"If there's any doubt that Peter Weir can direct..."
I can't recall the last time I saw Jeff Bridges in a film that was God-awful. In Big Lebowski he was quietly funny, in Fisher King he was perfect, and in Fearless he's quite superb again.As "The Samaritan", a man who faces death in a plane crash and in surviving finds he has no fear, or even belief in death, Bridges underplays it like he has in no other role. His wife, Isabella Rosselini, doesn't understand his weird new outlook on life, but a fellow crash survivor, played by Rosie Perez, knows far better where he's coming from. They try to find a point to their lives as the rest of the world fights over court settlements and other 'less important' worldy events.
This film certainly isn't what you'd call fast-paced, in fact it fairly dawdles, but for a spiritual quest you wouldn't really have it any other way. Perez is a lot less annoying than she's historically reknowned for, with only an occasional high pitched moment where you fear she's going to start screaming "MOOKIE!".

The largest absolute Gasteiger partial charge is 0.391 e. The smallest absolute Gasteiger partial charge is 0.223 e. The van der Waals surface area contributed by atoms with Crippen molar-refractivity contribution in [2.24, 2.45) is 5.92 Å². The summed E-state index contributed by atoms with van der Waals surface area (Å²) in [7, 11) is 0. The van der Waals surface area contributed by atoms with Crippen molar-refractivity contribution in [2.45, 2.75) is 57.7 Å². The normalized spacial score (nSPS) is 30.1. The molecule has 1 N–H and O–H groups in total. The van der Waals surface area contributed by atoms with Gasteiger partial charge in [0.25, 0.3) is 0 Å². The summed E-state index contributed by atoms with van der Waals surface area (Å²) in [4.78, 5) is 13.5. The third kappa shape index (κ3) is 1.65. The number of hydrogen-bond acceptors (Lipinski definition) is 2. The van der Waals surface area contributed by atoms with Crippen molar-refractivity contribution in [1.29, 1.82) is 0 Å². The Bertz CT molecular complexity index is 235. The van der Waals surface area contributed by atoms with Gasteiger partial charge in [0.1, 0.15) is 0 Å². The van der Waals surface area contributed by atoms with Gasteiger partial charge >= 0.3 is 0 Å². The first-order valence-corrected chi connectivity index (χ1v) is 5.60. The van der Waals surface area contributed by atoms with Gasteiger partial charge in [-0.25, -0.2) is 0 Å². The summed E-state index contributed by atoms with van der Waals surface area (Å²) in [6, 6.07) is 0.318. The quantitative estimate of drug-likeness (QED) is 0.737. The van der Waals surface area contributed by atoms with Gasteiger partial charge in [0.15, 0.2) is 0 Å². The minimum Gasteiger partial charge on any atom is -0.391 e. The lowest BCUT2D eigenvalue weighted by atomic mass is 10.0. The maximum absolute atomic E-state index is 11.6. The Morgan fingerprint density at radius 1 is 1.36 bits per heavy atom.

The one problem with the film seems to be that it loses direction occasionally, but hidden by the slow pace it's often tough to notice the slips. The last act of the film is where it's true brilliance lies, but to go into it would be to give it all away. Suffice it to say that after a smiling start the film enters sadness and then inspiration.Mixed messages and the fact that small attention spans will be yawning early stop Fearless from getting the highest honor in my eyes, but it's certainly something that everyone should try on a rainy Saturday night, especially if spiritual exploration is your thing.